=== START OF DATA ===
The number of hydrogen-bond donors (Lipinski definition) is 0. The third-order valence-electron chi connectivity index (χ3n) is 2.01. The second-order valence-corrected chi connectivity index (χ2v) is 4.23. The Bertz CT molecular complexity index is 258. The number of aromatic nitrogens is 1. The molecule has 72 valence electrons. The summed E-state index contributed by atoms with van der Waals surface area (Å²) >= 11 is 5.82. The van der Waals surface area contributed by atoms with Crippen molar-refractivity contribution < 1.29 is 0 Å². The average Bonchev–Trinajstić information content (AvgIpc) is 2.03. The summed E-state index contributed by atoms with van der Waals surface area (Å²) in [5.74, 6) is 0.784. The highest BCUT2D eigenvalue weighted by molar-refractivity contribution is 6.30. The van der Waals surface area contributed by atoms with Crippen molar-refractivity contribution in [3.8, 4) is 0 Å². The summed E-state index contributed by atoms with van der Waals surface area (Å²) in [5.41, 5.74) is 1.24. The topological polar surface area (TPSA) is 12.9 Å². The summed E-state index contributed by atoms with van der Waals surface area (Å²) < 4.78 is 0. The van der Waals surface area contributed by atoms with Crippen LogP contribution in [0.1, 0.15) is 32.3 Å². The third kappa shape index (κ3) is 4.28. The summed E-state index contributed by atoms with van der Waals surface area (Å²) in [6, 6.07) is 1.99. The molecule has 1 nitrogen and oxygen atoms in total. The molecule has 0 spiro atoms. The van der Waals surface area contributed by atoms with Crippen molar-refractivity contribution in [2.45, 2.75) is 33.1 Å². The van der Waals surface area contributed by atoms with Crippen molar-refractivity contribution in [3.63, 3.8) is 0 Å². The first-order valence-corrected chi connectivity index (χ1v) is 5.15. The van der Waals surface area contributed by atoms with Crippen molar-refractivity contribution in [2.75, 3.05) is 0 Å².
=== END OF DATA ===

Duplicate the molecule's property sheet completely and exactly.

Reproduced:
The number of hydrogen-bond donors (Lipinski definition) is 0. The third-order valence-electron chi connectivity index (χ3n) is 2.01. The second-order valence-corrected chi connectivity index (χ2v) is 4.23. The Bertz CT molecular complexity index is 258. The number of aromatic nitrogens is 1. The molecule has 72 valence electrons. The summed E-state index contributed by atoms with van der Waals surface area (Å²) >= 11 is 5.82. The van der Waals surface area contributed by atoms with Crippen molar-refractivity contribution < 1.29 is 0 Å². The average Bonchev–Trinajstić information content (AvgIpc) is 2.03. The summed E-state index contributed by atoms with van der Waals surface area (Å²) in [5.74, 6) is 0.784. The highest BCUT2D eigenvalue weighted by molar-refractivity contribution is 6.30. The van der Waals surface area contributed by atoms with Crippen molar-refractivity contribution in [3.8, 4) is 0 Å². The summed E-state index contributed by atoms with van der Waals surface area (Å²) in [5.41, 5.74) is 1.24. The topological polar surface area (TPSA) is 12.9 Å². The summed E-state index contributed by atoms with van der Waals surface area (Å²) < 4.78 is 0. The van der Waals surface area contributed by atoms with Crippen LogP contribution in [0.1, 0.15) is 32.3 Å². The third kappa shape index (κ3) is 4.28. The summed E-state index contributed by atoms with van der Waals surface area (Å²) in [6, 6.07) is 1.99. The molecule has 1 nitrogen and oxygen atoms in total. The molecule has 0 spiro atoms. The van der Waals surface area contributed by atoms with Crippen molar-refractivity contribution in [2.45, 2.75) is 33.1 Å². The van der Waals surface area contributed by atoms with Crippen molar-refractivity contribution in [3.63, 3.8) is 0 Å². The first-order valence-corrected chi connectivity index (χ1v) is 5.15. The van der Waals surface area contributed by atoms with Crippen molar-refractivity contribution in [2.75, 3.05) is 0 Å².